And it’s what Paul was talking about in Romans 7 where he tells us that the law may be good, perfect and holy but it cannot help us be good, perfect or holy. The Law functioned in God’s purpose as a temporary covenant from Moses until John the Baptist announced Christ. (See Galatians 3:16-19, Matthew 11:12-13, and Luke 16:16)

If we have to keep the Law in order to be saved, then the work that Jesus did for us on the cross was pointless.

Justin said:

If you want to believe in the demonic doctrine that the church teaches about imputed righteousness—and by that I mean believing that all you have to do is believe in Jesus and you will be saved, and every time God looks at you He doesn’t see your sin, all he sees is Jesus’s righteousness—then that’s on you, brother. I cannot control what you are going to believe. But 1 John 3:7 is very clear and even starts out calling us “little children” because little children are easily deceived:

Little children, let no one deceive you: The one who practices righteousness is righteous, just as Christ is righteous. (1 John 3:7)

Does that sound like you can be righteous just because Yeshua lived a perfect life? No! Otherwise, it would have said, “Jesus did righteousness, therefore I impute his righteousness on you and you don’t have to live righteously.” But it didn’t say that. It says, those that do righteousness, that means we ourselves have to DO IT, then and only then, will it be counted unto us as righteousness. And it goes onto say you will be righteous as Christ was. You aren’t righteous just because Christ is righteous. That my friend is a TWISTING of the scriptures that the church does all so well.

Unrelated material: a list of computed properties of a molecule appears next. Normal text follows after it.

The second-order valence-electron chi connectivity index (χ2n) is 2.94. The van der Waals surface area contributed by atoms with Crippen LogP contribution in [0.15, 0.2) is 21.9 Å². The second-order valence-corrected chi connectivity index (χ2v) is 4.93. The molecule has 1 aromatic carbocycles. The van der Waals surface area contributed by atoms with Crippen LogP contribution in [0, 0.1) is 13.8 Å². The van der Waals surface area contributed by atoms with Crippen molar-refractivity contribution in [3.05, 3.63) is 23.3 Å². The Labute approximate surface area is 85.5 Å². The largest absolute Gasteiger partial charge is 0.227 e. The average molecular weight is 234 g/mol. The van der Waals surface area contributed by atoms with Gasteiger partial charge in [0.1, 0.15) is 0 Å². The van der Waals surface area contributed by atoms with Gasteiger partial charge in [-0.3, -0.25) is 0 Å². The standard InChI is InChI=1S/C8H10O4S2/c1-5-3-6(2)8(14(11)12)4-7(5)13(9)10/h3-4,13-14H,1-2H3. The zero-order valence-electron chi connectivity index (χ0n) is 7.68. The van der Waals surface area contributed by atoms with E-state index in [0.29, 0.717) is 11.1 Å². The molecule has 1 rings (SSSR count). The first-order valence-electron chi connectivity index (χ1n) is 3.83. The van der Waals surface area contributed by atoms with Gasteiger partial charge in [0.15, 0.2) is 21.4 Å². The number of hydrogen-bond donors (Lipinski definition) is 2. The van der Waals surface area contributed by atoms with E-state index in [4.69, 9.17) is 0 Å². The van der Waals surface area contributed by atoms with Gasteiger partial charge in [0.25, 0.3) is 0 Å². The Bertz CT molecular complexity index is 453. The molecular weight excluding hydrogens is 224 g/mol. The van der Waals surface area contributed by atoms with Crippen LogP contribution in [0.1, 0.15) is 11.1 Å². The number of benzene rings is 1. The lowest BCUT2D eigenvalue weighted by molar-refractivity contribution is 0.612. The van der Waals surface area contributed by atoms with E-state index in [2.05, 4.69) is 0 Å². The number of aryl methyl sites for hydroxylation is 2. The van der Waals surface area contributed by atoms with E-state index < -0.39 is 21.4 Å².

I replied:

I love you, Justin, but saying we need to earn our own salvation or that we are required to keep the Mosaic Law in order to be saved is a dangerous distortion of Scripture. As your brother I would urge you to spend more time in Scripture with an open heart, letting it tell you what it says, rather than looking for proof texts that support what you already think.

Technically I agree with you that we aren’t righteous just because Christ is righteous. It takes more than that; we have to believe in Christ in order for our scarlet sins to be made white as snow. But you can’t build an accurate theology on one or two verses. We have to survey Scripture as a whole so that we can then read all the various passages in context and in harmony. While I admire your passion, you’re in very dangerous waters if you’re preaching that there is any way for any person to earn or work his way into salvation.

In light of the whole teaching of Scripture, the passage you brought up (1 John 3:7) does not ultimately teach that we are made righteous (right with God / saved) through our own efforts. The New Testament clearly describes the method of man’s salvation as the “righteousness of God” (John 3:16-17, Rom 3:21-22, Rom 10:3, Philippians 3:9) and specifically, the righteousness of Yeshua (1 Cor 1:30 and also 2 Cor 5:21).

Salvation by grace through faith is not a “demonic twisting” of Scripture. I would be very interested to see on what you are basing that accusation. Ephesians 2 couldn’t be more clear:

“For it is by grace you have been saved, through faith—and this is not from yourselves, it is the gift of God— not by works, so that no one can boast. For we are God’s handiwork, created in Christ Jesus to do good works, which God prepared in advance for us to do.” (Ephesians 2:8-10)

Same with Galatians 2:

“We who are Jews by birth and not sinful Gentiles know that a person is not justified by the works of the law, but by faith in Jesus Christ. So we, too, have put our faith in Christ Jesus that we may be justified by faith in Christ and not by the works of the law because by the works of the law no one will be justified.”

Or Romans 3:22, “…righteousness is given through faith in Jesus Christ to all who believe…”